So sweet and still, and Thee, Oh Susie, what need I more, to make my heaven whole?
Sweet Hour, blessed Hour, to carry me to you, and to bring you back to me, long enough to snatch one kiss, and whisper Good bye, again.
I have thought of it all day, Susie, and I fear of but little else, and when I was gone to meeting it filled my mind so full, I could not find a chink to put the worthy pastor; when he said "Our Heavenly Father," I said "Oh Darling Sue"; when he read the 100th Psalm, I kept saying your precious letter all over to myself, and Susie, when they sang - it would have made you laugh to hear one little voice, piping to the departed. I made up words and kept singing how I loved you, and you had gone, while all the rest of the choir were singing Hallelujahs. I presume nobody heard me, because I sang so small, but it was a kind of a comfort to think I might put them out, singing of you. I a'nt there this afternoon, tho', because I am here, writing a little letter to my dear Sue, and I am very happy. I think of ten weeks - Dear One, and I think of love, and you, and my heart grows full and warm, and my breath stands still. The sun does'nt shine at all, but I can feel a sunshine stealing into my soul
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and making it all summer, and every thorn, a rose. And I pray that
such summer's sun shine on my Absent One, and cause her bird to sing!|
You have been happy, Susie, and now are sad - and the whole world seems lone; but it wont be so always, "some days must be dark and dreary"! You wont cry any more, will you, Susie, for my father will be your father, and my home will be your home, and where you go, I will go, and we will lie side by side in the kirkyard.
I have parents on earth, dear Susie, but your's are in the skies, and I have an earthly fireside, but you have one above, and you have a "Father in Heaven," where I have none - and a sister in heaven, and I know they love you dearly, and think of you every day.
Oh I wish I had half so many dear friends as you in heaven - I could'nt spare them now - but to know they had got there safely, and should suffer nevermore - Dear Susie!
I know I was very naughty to write such fretful things, and I know I could have helped it, if I had tried hard enough, but I thought my heart would break, and I knew of nobody here that cared anything about it - so I said to myself, "We will tell Susie about it." You dont know what a comfort it was, and you wont know, till the big cup of bitterness
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is filled brimfull, and they say, "Susie, drink it!" Then Darling, let me be there, and let me drink the half, and you will feel it all!|
I am glad you have rested, Susie. I wish the week had been more, a whole score of days and joys for you, yet again, had it lasted longer, then had you not come so soon and I had been lonelier, it is right as it is! Ten weeks, they will seem short to you - for care will fill them, but to Mattie and me, long. We shall grow tired, waiting, and our eyes will ache with looking for you, and with now and then a tear. And yet we have hope left, and we shall keep her busy, cheering away the time. Only think Susie, it is vacation now - there shall be no more vacation until ten weeks have gone, and no more snow; and how very little while it will be now, before you and I are sitting out on the broad stone step, mingling our lives together! I cant talk of it now tho', for it makes me long and yearn so, that I cannot sleep tonight, for thinking of it, and you.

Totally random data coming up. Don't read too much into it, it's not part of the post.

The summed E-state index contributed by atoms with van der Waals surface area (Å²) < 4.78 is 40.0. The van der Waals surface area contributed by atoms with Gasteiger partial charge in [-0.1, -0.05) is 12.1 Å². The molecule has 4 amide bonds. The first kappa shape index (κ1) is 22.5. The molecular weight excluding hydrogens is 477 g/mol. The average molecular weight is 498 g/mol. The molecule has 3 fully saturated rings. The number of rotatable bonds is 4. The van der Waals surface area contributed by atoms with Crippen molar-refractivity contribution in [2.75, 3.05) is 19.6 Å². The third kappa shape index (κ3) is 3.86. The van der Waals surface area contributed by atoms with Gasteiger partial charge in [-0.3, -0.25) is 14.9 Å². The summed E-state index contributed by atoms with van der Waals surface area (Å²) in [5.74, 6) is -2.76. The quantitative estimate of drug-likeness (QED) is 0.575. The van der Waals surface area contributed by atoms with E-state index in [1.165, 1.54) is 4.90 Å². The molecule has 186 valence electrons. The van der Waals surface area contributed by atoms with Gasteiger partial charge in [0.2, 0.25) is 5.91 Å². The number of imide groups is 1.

Yes, we did go sugaring, and remembered who was gone - and who was there last year, and love and recollection brought with them Little Regret, and set her in the midst of us.
Dear Susie, Dear Joseph; why take the best and dearest, and leave our hearts behind? While the Lovers
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sighed; and twined oak leaves, and the anti enamored ate sugar, and crackers, in
the house, I went to see what I could find. Only think of it, Susie; I had'nt any appetite, nor any
Lover, either, so I made the best of fate, and gathered antique stones, and your little flowers of
moss opened their lips and spoke to me, so I was not alone, and bye and bye Mattie and me might
have been seen sitting together upon a high - gray rock, and we might have been heard talking,
were anyone very near! And did thoughts of that dear Susie go with us on the rock, and sit there
'tween us twain? Loved One, thou knowest!|
I gathered something for you, because you were not there, an acorn, and some moss blossoms, and a little shell of a snail, so whitened by the snow you would think 'twas a cunning artist had carved it from alabaster - then I tied them all up in a leaf with some last summer's grass I found by a brookside, and I'm keeping them all for you.
I saw Mattie at church today, tho' could not speak to her. Friday evening I saw her, and talked with her besides. Oh I do love her - and when you come if we all live till then, it will be precious, Susie. You speak to me of sorrow, of what you have "lost and loved," say rather, of what you have loved and won, for it is much, dear Susie; I can count the big, true hearts by clusters, full of bloom, and bloom amaranthine, because eternal! Emilie -
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Last updated on July 14, 1998
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